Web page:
You know, there are just days when you don't want to go out, but you just HAVE to go out because an infrequent event seems so wonderful on paper. This event was one of those. Not only did Tango Factory occur at an uber hip bar in the East Village, it was also going to feature a band, a lesson, and a performance, and had an optional prix fix dinner. All for $15, or $12 if you RSVP'd in advance like I did (or $25 for the whole shebang including dinner). What a bargain! (at least on paper, so it seemed). So even though I was dog tired and lukewarm about going, I went anyway.

I had plenty of time to get there for the 8:00 p.m. lesson, and had a great time strolling from the Astor Place subway station, down along St. Mark's Place (8th Avenue), to Avenue A, peeking in to the many wonderful unique shops and artisan food purveyors. As I pondered whether or not I should have the DROM prix fix dinner of mostly Mediterranean fare for an additional $13 (which was a bargain), I stopped instead at the falafel place next door, and had a lamb pita sandwich for $5. It was good and right sized and more of a bargain.

DROM is a subterranean bar underneath a Japanese Restaurant. The space is clean and modern, and the floor was a black concrete (I believe). It was a bit sticky from the humidity, so Meastro asked if anyone had powder. Since this was one of those nights where I had my tango emergency kit, I had a small bottle. So after we sprinkled a little all over the floor, we began with our lesson.

The lesson was taught by Diego Blanco.

We began with a connection exercise, where the Leader closed his eyes, and the Follower took the Leader, and walked along side them, leading them. The Leader allows himself to be walked. She could walk, change directions, walk around in a circle, do rock steps, etc. This allowed the Follower to connect in a different way and to feel what it feels like to lead and the Leader to feel what it feels like to have no support.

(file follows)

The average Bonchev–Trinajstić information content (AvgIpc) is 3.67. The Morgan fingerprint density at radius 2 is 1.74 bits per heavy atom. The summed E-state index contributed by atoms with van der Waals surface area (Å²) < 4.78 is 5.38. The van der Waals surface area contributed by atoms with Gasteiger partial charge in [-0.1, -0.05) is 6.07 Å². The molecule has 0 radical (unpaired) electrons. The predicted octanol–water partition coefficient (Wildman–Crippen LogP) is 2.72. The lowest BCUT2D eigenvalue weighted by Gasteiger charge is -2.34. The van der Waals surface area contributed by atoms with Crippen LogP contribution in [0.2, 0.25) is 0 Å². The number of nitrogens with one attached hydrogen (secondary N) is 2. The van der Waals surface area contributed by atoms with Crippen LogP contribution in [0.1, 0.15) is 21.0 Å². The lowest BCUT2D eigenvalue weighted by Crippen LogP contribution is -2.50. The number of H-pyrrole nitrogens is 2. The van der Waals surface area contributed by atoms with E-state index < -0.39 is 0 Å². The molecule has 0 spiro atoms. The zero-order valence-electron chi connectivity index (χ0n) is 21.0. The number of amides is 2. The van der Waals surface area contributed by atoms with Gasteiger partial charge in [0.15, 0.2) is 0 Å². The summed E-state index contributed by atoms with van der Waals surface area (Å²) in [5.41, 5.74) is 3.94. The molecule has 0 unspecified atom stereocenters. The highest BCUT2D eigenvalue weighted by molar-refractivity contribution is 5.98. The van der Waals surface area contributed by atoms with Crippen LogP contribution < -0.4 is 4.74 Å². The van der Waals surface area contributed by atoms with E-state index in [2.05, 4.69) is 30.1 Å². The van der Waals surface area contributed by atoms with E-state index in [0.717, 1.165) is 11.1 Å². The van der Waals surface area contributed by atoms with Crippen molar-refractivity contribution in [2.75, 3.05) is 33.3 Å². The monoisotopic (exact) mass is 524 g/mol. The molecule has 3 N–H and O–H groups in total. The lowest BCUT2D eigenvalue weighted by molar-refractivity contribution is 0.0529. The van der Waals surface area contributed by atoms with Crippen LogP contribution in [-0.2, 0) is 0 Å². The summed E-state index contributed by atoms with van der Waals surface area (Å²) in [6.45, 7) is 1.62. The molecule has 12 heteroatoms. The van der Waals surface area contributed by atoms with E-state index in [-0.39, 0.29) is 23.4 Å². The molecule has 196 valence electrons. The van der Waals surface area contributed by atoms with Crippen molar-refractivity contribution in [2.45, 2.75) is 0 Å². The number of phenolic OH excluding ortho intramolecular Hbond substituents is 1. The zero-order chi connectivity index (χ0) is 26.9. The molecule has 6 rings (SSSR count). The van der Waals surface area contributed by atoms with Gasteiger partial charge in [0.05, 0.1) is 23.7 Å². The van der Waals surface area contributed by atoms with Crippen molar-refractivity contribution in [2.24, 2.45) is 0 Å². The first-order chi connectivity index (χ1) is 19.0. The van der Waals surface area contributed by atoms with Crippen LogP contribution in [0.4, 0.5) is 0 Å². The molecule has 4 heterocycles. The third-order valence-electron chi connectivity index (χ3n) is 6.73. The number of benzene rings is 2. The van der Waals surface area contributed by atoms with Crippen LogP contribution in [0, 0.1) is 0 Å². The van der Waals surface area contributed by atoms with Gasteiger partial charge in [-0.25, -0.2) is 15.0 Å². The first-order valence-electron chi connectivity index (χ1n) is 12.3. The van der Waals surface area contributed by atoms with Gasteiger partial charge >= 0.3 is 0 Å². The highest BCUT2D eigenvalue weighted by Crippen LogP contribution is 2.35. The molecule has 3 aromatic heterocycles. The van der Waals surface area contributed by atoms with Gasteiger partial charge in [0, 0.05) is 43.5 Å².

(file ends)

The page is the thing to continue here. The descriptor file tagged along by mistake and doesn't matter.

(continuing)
Next, we did a role switching exercise where the Follower does the Leader's part in the embrace.

Then we switched back to the male leader being the Leader again. When this happened, we found that the Leaders ended up just doing the steps again, whereas Maestro was hoping to have us just connect.

Next, we worked on dancing the movement. Movement can be more pronounced, as in doing the side step. Here, we were to dance with a side step, and then staying in that spot. What can the Leader do to give the Follower a different feeling? He can pivot her, play with her weight change (not through), lower his body into the step, just play as she is on one foot.

Next, we tried this same concept doing the Leader's forward step. Here he can push, pull, rotate, change levels on purpose (not as a reflection of poor technique), and use these different things to create something.

There are many places where we connect with each other, and with the music. With respect to connecting with the music with each other, we need to move at the same time. Thus, we should keep thing simple in our dance.

We tried this to a song, just walking, and slowing down the whole thing, and then pick up the beat again. When the beat escapes, the Follower has to listen to the Leader's body to connect with his musicality. The Leader has to be clear in his musical interpretation so that the Follower doesn't move like she's having a seizure. We were just to move to the music slowly, with no particular need to step.

Then he changed the music complete and we tried to apply these concepts while dancing to Pugliese's La Yumba. The goal was to show that we were connected.

Next, Maestro allowed us to do our own favorite step, to do it repeatedly, but then to change the dynamics so that the Follower does not know or anticipate the movement. Maestro showed us one of his favorite steps, Leader left side step (Follower right) to Follower left foot back ocho. The goal of this exercise was so that the Follower would surrender her knowledge.